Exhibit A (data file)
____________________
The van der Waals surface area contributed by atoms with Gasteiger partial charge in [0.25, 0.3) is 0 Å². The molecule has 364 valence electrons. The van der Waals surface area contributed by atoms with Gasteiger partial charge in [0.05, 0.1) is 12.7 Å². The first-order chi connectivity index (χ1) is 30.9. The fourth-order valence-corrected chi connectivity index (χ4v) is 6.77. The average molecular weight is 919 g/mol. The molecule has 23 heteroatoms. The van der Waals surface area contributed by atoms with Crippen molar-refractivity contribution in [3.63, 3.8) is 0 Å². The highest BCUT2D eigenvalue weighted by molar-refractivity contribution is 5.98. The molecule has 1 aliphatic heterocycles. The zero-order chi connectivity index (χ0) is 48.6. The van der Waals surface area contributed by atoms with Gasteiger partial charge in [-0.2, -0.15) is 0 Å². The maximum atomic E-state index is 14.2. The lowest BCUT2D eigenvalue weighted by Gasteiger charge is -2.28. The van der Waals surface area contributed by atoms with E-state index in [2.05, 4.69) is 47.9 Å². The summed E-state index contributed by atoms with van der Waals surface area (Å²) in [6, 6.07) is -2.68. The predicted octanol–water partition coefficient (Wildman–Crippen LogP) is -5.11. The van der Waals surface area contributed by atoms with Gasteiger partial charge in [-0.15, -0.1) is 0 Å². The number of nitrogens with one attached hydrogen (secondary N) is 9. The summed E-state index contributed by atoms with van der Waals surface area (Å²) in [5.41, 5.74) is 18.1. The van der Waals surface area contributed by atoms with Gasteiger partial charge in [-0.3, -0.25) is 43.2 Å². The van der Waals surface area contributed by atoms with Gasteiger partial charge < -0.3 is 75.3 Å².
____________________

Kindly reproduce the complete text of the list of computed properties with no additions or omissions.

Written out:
The van der Waals surface area contributed by atoms with Gasteiger partial charge in [0.25, 0.3) is 0 Å². The molecule has 364 valence electrons. The van der Waals surface area contributed by atoms with Gasteiger partial charge in [0.05, 0.1) is 12.7 Å². The first-order chi connectivity index (χ1) is 30.9. The fourth-order valence-corrected chi connectivity index (χ4v) is 6.77. The average molecular weight is 919 g/mol. The molecule has 23 heteroatoms. The van der Waals surface area contributed by atoms with Crippen molar-refractivity contribution in [3.63, 3.8) is 0 Å². The highest BCUT2D eigenvalue weighted by molar-refractivity contribution is 5.98. The molecule has 1 aliphatic heterocycles. The zero-order chi connectivity index (χ0) is 48.6. The van der Waals surface area contributed by atoms with Gasteiger partial charge in [-0.2, -0.15) is 0 Å². The maximum atomic E-state index is 14.2. The lowest BCUT2D eigenvalue weighted by Gasteiger charge is -2.28. The van der Waals surface area contributed by atoms with E-state index in [2.05, 4.69) is 47.9 Å². The summed E-state index contributed by atoms with van der Waals surface area (Å²) in [6, 6.07) is -2.68. The predicted octanol–water partition coefficient (Wildman–Crippen LogP) is -5.11. The van der Waals surface area contributed by atoms with Gasteiger partial charge in [-0.15, -0.1) is 0 Å². The number of nitrogens with one attached hydrogen (secondary N) is 9. The summed E-state index contributed by atoms with van der Waals surface area (Å²) in [5.41, 5.74) is 18.1. The van der Waals surface area contributed by atoms with Gasteiger partial charge in [-0.3, -0.25) is 43.2 Å². The van der Waals surface area contributed by atoms with Gasteiger partial charge < -0.3 is 75.3 Å².